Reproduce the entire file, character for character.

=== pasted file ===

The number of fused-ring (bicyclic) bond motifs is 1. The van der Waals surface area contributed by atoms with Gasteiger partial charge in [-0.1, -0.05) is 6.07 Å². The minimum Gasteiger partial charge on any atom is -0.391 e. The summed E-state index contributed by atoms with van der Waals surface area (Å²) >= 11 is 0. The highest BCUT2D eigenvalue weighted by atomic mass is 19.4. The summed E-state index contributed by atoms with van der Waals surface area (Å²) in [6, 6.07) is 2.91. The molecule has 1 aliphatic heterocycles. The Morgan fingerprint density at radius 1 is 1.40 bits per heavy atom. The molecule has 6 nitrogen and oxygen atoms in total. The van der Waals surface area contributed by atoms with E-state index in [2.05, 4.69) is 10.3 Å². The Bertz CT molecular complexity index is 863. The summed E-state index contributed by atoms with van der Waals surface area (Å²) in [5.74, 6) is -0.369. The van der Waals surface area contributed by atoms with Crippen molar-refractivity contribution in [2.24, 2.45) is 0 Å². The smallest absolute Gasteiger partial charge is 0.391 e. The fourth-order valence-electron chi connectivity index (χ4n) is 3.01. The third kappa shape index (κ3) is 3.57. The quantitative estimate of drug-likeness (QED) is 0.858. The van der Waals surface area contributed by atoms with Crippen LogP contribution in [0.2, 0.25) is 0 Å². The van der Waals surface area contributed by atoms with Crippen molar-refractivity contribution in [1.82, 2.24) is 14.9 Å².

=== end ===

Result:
The number of fused-ring (bicyclic) bond motifs is 1. The van der Waals surface area contributed by atoms with Gasteiger partial charge in [-0.1, -0.05) is 6.07 Å². The minimum Gasteiger partial charge on any atom is -0.391 e. The summed E-state index contributed by atoms with van der Waals surface area (Å²) >= 11 is 0. The highest BCUT2D eigenvalue weighted by atomic mass is 19.4. The summed E-state index contributed by atoms with van der Waals surface area (Å²) in [6, 6.07) is 2.91. The molecule has 1 aliphatic heterocycles. The Morgan fingerprint density at radius 1 is 1.40 bits per heavy atom. The molecule has 6 nitrogen and oxygen atoms in total. The van der Waals surface area contributed by atoms with E-state index in [2.05, 4.69) is 10.3 Å². The Bertz CT molecular complexity index is 863. The summed E-state index contributed by atoms with van der Waals surface area (Å²) in [5.74, 6) is -0.369. The van der Waals surface area contributed by atoms with Crippen molar-refractivity contribution in [2.24, 2.45) is 0 Å². The smallest absolute Gasteiger partial charge is 0.391 e. The fourth-order valence-electron chi connectivity index (χ4n) is 3.01. The third kappa shape index (κ3) is 3.57. The quantitative estimate of drug-likeness (QED) is 0.858. The van der Waals surface area contributed by atoms with Crippen LogP contribution in [0.2, 0.25) is 0 Å². The van der Waals surface area contributed by atoms with Crippen molar-refractivity contribution in [1.82, 2.24) is 14.9 Å².